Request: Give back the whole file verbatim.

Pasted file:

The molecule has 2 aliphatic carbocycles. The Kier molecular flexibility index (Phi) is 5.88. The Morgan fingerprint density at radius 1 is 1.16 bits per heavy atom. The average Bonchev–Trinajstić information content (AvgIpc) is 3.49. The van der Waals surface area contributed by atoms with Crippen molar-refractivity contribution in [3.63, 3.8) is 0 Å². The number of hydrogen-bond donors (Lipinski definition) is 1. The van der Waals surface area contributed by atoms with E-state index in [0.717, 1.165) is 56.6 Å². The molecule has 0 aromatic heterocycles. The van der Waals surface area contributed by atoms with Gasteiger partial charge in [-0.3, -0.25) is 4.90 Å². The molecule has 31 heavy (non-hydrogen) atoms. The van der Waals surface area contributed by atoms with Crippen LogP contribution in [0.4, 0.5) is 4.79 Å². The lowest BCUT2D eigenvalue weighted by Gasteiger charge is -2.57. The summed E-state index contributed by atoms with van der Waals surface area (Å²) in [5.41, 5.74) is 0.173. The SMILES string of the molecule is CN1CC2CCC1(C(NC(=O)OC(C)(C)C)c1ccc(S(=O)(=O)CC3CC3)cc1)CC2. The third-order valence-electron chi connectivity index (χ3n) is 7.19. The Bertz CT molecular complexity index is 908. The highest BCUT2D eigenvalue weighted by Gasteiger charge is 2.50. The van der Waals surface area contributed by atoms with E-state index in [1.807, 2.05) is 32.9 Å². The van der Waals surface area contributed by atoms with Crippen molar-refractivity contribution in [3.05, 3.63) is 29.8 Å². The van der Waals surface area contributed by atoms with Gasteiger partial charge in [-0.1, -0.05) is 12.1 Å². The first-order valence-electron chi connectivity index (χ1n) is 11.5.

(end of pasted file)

The molecule has 2 aliphatic carbocycles. The Kier molecular flexibility index (Phi) is 5.88. The Morgan fingerprint density at radius 1 is 1.16 bits per heavy atom. The average Bonchev–Trinajstić information content (AvgIpc) is 3.49. The van der Waals surface area contributed by atoms with Crippen molar-refractivity contribution in [3.63, 3.8) is 0 Å². The number of hydrogen-bond donors (Lipinski definition) is 1. The van der Waals surface area contributed by atoms with E-state index in [0.717, 1.165) is 56.6 Å². The molecule has 0 aromatic heterocycles. The van der Waals surface area contributed by atoms with Gasteiger partial charge in [-0.3, -0.25) is 4.90 Å². The molecule has 31 heavy (non-hydrogen) atoms. The van der Waals surface area contributed by atoms with Crippen LogP contribution in [0.4, 0.5) is 4.79 Å². The lowest BCUT2D eigenvalue weighted by Gasteiger charge is -2.57. The summed E-state index contributed by atoms with van der Waals surface area (Å²) in [5.41, 5.74) is 0.173. The SMILES string of the molecule is CN1CC2CCC1(C(NC(=O)OC(C)(C)C)c1ccc(S(=O)(=O)CC3CC3)cc1)CC2. The third-order valence-electron chi connectivity index (χ3n) is 7.19. The Bertz CT molecular complexity index is 908. The highest BCUT2D eigenvalue weighted by Gasteiger charge is 2.50. The van der Waals surface area contributed by atoms with E-state index in [1.807, 2.05) is 32.9 Å². The van der Waals surface area contributed by atoms with Crippen molar-refractivity contribution in [3.05, 3.63) is 29.8 Å². The van der Waals surface area contributed by atoms with Gasteiger partial charge in [-0.1, -0.05) is 12.1 Å². The first-order valence-electron chi connectivity index (χ1n) is 11.5.